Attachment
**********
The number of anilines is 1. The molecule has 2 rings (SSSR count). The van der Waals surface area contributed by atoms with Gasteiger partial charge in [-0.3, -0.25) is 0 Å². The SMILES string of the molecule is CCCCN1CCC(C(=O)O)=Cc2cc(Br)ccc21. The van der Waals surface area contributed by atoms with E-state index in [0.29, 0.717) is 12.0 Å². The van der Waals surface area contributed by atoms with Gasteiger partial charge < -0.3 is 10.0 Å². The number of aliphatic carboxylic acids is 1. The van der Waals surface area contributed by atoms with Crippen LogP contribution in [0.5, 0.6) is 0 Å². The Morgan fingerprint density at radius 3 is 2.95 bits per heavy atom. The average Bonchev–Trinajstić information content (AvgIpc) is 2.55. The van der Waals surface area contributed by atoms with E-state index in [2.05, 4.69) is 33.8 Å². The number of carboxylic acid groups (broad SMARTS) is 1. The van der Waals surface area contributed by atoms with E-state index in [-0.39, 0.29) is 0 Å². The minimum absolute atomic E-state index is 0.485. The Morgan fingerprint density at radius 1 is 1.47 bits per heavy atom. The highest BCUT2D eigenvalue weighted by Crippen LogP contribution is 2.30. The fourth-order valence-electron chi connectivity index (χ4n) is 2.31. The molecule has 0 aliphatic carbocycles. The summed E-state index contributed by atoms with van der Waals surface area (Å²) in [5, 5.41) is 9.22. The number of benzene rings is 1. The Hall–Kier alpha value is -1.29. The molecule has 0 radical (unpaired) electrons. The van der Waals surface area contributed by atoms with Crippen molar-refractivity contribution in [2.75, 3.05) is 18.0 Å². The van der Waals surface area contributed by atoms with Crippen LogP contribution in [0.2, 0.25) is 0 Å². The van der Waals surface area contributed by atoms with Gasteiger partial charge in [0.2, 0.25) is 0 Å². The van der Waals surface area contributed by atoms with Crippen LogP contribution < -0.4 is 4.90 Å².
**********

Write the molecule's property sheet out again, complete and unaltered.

The number of anilines is 1. The molecule has 2 rings (SSSR count). The van der Waals surface area contributed by atoms with Gasteiger partial charge in [-0.3, -0.25) is 0 Å². The SMILES string of the molecule is CCCCN1CCC(C(=O)O)=Cc2cc(Br)ccc21. The van der Waals surface area contributed by atoms with E-state index in [0.29, 0.717) is 12.0 Å². The van der Waals surface area contributed by atoms with Gasteiger partial charge < -0.3 is 10.0 Å². The number of aliphatic carboxylic acids is 1. The van der Waals surface area contributed by atoms with Crippen LogP contribution in [0.5, 0.6) is 0 Å². The Morgan fingerprint density at radius 3 is 2.95 bits per heavy atom. The average Bonchev–Trinajstić information content (AvgIpc) is 2.55. The van der Waals surface area contributed by atoms with E-state index in [2.05, 4.69) is 33.8 Å². The number of carboxylic acid groups (broad SMARTS) is 1. The van der Waals surface area contributed by atoms with E-state index in [-0.39, 0.29) is 0 Å². The minimum absolute atomic E-state index is 0.485. The Morgan fingerprint density at radius 1 is 1.47 bits per heavy atom. The highest BCUT2D eigenvalue weighted by Crippen LogP contribution is 2.30. The fourth-order valence-electron chi connectivity index (χ4n) is 2.31. The molecule has 0 aliphatic carbocycles. The summed E-state index contributed by atoms with van der Waals surface area (Å²) in [5, 5.41) is 9.22. The number of benzene rings is 1. The Hall–Kier alpha value is -1.29. The molecule has 0 radical (unpaired) electrons. The van der Waals surface area contributed by atoms with Crippen molar-refractivity contribution in [2.75, 3.05) is 18.0 Å². The van der Waals surface area contributed by atoms with Crippen LogP contribution in [0.2, 0.25) is 0 Å². The van der Waals surface area contributed by atoms with Gasteiger partial charge in [0.2, 0.25) is 0 Å². The van der Waals surface area contributed by atoms with Crippen LogP contribution < -0.4 is 4.90 Å².